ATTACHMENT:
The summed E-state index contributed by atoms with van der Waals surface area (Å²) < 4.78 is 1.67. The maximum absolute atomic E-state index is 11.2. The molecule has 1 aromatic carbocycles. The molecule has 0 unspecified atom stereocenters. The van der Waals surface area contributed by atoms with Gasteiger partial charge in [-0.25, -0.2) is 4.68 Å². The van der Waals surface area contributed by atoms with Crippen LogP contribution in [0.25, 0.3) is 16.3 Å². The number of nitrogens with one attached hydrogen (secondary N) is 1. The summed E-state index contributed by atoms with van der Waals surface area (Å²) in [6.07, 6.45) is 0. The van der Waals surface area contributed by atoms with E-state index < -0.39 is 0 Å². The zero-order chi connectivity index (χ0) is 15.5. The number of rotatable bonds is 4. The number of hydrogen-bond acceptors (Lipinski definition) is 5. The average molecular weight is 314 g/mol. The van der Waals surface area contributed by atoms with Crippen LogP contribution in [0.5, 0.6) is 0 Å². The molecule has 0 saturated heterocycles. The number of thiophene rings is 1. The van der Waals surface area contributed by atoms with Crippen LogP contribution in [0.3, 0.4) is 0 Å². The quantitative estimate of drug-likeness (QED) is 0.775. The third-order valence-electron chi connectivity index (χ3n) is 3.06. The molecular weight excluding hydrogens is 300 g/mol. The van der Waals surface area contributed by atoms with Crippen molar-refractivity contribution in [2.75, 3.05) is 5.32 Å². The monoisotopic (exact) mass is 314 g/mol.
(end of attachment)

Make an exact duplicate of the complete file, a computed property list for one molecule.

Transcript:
The summed E-state index contributed by atoms with van der Waals surface area (Å²) < 4.78 is 1.67. The maximum absolute atomic E-state index is 11.2. The molecule has 1 aromatic carbocycles. The molecule has 0 unspecified atom stereocenters. The van der Waals surface area contributed by atoms with Gasteiger partial charge in [-0.25, -0.2) is 4.68 Å². The van der Waals surface area contributed by atoms with Crippen LogP contribution in [0.25, 0.3) is 16.3 Å². The number of nitrogens with one attached hydrogen (secondary N) is 1. The summed E-state index contributed by atoms with van der Waals surface area (Å²) in [6.07, 6.45) is 0. The van der Waals surface area contributed by atoms with E-state index < -0.39 is 0 Å². The zero-order chi connectivity index (χ0) is 15.5. The number of rotatable bonds is 4. The number of hydrogen-bond acceptors (Lipinski definition) is 5. The average molecular weight is 314 g/mol. The van der Waals surface area contributed by atoms with Crippen LogP contribution in [0.5, 0.6) is 0 Å². The molecule has 0 saturated heterocycles. The number of thiophene rings is 1. The van der Waals surface area contributed by atoms with Crippen LogP contribution in [0.3, 0.4) is 0 Å². The quantitative estimate of drug-likeness (QED) is 0.775. The third-order valence-electron chi connectivity index (χ3n) is 3.06. The molecular weight excluding hydrogens is 300 g/mol. The van der Waals surface area contributed by atoms with Crippen molar-refractivity contribution in [2.75, 3.05) is 5.32 Å². The monoisotopic (exact) mass is 314 g/mol.